The deep sea is a place of wonder to many individuals, a place with no light, a place feeling almost uncomfortable, an entire alien world located in the depths of the ocean waiting to be explored and discovered. A world only portrayed within science fiction or fantasy.

Personally, I like to think of the deep sea as a world of magical species yet to be discovered, like Avatar by James Cameron. Sadly, again like Avatar, humans are planning to come along and potentially destroy the unknown, without savouring a thought for life within the great depths and the ecological role within the fragile ecosystems below – this is known as Deep-Sea mining (DSM) – the phrase ‘out of sight, out of mind’ rings a bell.

The ocean has helped protect us from the effects of climate change for many years, absorbing 50% of the CO2 released from burning fossil fuels and more than 90% of the heat from greenhouse gas effects. However, now the idea of DSM has been proposed, backed by countries such as the UK, France, Germany, Spain, USA and China in the search for metals such as iron, manganese, copper, zinc, lead, nickel and rare metals.

DSM can take multiple forms; Sucking polymetallic nodules from abyssal plains, stripping cobalt crusts from seamounts, and extracting polymetallic sulphides from hydrothermal vents – all these areas support a unique range of biodiversity.

These environments are extremely fragile and are predicted to struggle under climate change without the added pressure of DSM. These areas support life existing over decades or centuries, rather than years, and for many locations support unknown species.

Most recently, scientists discovered more than 5,000 species living on the seabed within Clarion-Clipperton Zone (CCZ) in the Pacific Ocean, during an environmental survey carried out within a site licenced for DSM. A staggering 92% of the species were classed as unique to the area and science, whilst only 436 were already named species and 6 recorded elsewhere. In 2021, the Pacific nation of Nauru in Micronesia triggered a ‘two-year rule’ that resulted in a deadline for International Seabed Authority (ISA) to finalise environmental regulations towards DSM. Although ‘hopefully’ not a hard deadline, after July 2023, theoretically the deep sea could undergo DSM without appropriate regulations in place and regions like the CCZ could undergo irreversible changes and biodiversity loss.


“Most recently, scientists discovered more than 5,000 species living on the seabed within Clarion-Clipperton Zone (CCZ) in the Pacific Ocean, during an environmental survey carried out within a site licenced for DSM.”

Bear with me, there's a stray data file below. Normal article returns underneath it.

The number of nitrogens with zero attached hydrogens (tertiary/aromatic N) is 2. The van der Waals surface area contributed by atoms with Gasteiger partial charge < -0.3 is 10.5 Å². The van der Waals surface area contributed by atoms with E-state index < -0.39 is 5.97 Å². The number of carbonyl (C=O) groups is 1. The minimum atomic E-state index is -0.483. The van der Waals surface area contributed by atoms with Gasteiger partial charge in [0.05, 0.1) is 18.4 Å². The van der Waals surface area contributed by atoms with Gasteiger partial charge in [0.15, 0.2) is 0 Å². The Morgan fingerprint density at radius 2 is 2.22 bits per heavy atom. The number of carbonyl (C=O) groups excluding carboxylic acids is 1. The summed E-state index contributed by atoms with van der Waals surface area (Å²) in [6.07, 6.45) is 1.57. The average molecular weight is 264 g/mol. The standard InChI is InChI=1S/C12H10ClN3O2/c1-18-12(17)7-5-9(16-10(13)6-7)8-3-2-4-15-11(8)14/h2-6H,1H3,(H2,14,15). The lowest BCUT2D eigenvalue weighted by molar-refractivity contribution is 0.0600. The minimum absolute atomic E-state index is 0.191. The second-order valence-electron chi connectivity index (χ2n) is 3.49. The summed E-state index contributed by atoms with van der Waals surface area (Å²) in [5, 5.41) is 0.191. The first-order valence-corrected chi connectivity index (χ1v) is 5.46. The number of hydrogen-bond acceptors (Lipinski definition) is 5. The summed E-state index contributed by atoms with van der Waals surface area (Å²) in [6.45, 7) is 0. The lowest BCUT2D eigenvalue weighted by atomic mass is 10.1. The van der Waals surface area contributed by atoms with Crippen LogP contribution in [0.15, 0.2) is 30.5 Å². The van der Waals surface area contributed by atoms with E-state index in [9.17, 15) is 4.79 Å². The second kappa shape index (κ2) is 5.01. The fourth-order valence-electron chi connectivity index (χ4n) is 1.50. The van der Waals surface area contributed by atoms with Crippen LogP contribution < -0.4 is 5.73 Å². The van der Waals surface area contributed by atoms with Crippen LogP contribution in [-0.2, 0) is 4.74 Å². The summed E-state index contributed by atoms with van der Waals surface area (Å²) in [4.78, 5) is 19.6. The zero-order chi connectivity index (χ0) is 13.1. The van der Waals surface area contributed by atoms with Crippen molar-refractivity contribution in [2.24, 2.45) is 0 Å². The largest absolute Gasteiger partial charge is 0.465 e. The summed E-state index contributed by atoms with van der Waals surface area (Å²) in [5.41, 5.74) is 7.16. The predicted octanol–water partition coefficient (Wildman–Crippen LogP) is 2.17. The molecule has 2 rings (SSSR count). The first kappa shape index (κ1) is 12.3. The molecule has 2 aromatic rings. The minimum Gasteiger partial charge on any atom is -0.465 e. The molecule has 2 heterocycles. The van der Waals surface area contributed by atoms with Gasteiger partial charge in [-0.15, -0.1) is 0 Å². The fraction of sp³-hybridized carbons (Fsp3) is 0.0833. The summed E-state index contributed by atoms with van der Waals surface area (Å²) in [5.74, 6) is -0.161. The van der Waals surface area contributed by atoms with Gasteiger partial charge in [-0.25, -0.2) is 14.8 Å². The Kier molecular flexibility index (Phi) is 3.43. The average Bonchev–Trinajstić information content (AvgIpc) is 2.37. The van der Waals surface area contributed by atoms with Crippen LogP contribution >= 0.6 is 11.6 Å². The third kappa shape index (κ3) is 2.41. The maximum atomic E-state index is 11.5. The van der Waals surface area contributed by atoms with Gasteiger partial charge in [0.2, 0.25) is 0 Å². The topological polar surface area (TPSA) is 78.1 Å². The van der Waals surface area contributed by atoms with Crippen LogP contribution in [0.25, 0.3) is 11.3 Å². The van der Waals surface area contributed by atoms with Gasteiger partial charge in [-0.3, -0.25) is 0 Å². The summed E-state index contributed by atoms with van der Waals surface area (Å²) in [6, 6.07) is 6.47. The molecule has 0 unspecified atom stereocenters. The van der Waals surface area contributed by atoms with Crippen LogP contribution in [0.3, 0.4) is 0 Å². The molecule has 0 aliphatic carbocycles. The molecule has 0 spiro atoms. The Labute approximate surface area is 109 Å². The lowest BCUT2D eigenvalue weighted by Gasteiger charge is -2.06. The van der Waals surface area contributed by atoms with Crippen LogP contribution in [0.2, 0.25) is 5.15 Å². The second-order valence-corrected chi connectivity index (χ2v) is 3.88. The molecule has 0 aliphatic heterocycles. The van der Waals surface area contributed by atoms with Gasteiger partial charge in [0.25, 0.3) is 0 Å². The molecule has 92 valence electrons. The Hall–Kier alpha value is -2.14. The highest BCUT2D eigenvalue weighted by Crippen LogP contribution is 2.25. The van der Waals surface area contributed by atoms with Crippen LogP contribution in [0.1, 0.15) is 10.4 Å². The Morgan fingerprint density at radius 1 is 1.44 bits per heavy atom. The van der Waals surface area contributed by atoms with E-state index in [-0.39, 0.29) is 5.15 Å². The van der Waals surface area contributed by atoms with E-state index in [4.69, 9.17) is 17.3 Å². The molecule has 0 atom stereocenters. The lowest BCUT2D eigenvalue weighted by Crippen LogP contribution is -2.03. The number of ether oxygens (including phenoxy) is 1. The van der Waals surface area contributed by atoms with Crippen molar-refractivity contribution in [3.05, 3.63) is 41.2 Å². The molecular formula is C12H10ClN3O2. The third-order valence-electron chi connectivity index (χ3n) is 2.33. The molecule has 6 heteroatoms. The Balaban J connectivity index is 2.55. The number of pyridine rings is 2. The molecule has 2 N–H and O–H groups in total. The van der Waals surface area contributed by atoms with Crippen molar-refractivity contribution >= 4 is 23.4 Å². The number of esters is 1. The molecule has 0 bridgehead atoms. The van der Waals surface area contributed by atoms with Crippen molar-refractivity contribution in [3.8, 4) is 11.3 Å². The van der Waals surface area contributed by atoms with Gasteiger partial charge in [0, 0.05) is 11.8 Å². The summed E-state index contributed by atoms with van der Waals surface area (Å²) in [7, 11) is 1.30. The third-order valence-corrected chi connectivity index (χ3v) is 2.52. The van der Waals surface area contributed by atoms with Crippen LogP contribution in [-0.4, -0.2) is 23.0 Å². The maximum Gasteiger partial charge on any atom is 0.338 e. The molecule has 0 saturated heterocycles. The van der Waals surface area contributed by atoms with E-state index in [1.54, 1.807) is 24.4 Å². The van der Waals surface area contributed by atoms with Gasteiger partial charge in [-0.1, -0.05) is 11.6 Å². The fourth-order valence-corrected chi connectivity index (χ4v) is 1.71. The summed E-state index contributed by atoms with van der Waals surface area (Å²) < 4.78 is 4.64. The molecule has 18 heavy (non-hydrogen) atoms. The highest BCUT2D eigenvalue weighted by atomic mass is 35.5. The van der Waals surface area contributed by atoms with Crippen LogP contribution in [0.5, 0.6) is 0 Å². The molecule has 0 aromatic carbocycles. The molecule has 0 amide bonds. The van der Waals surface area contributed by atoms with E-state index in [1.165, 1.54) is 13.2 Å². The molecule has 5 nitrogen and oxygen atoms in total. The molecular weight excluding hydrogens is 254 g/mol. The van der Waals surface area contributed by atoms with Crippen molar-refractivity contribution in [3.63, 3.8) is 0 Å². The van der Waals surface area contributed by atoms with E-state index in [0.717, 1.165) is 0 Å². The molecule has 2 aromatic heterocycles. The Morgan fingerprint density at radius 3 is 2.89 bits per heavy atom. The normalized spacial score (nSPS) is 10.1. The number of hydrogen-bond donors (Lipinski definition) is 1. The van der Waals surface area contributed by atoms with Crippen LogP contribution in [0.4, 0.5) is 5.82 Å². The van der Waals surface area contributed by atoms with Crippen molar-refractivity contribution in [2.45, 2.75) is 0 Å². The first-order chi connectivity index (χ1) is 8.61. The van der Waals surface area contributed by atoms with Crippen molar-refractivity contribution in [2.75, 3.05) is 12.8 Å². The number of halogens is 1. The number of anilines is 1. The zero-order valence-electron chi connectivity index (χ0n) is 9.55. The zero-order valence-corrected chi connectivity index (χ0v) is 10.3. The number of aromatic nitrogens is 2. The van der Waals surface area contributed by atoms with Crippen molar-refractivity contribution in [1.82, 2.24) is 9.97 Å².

These regions of distinctive biodiversity can also be areas of biomedical interest, the deep-sea harbours unique selective pressures: cold temperature, high pressure and low light, all serving to create life found nowhere else on Earth. These life-forms are capable of secreting bioactive compounds in the form of antiviral, anticancer, antifungal, and antimicrobial properties. Corals and sponges specifically are known to harbour many bioactive compounds, many with anticancer and antimicrobial properties, some in the discovery pipeline and others such as Cytarabine, Vidarabine and Ziconotide available on the market and saving many lives. DSM could result in a loss of these lifeforms from the biodiverse areas, specifically sessile animals such as corals and sponges unable to move away from areas no longer suitable. Although some compounds have been sourced from these areas before DSM has begun, there is a dire need for more novel treatments to be discovered.

Cancer is the leading cause of death worldwide and is still treated using one of the first treatments discovered (Chemotherapy), although other drugs are in the pipeline there is a great need to discover other potential treatment methods. Similarly, Antimicrobial Resistance (AMR) is a phenomenon where viruses, bacteria, fungi, and parasites no longer respond to the treatments designed to kill them. AMR is predicted to kill more than 10 million people (more than cancer) by 2050, currently we are on route to exceed that number.

If DSM is approved without sufficient guidance, we could see devastating losses of biodiversity within delicate ecosystems. Repercussions could also be seen on terrestrial lands in the form of a scarcity of new compounds. A rise in AMR infections could be seen as resistance develops and no new antibiotics are sourced. Efforts have specifically turned to the deep sea to source new antibiotics as terrestrial environments often result in the discovery of known compounds. If the deep sea begins to be impacted by DSM and as a result biomedical compounds are lost, it is highly likely this will impact the research and development of new drugs.

In conclusion, DSM highlights the lack of knowledge held about the deep sea overall. Little is known about ecosystem services, climate change effects, the potential loss of biodiversity and subsequent impact on biomedically relevant compounds needed within society. All of this coupled with the potential added pressure of DSM could result in irreversible changes, that will only be known once it is too late.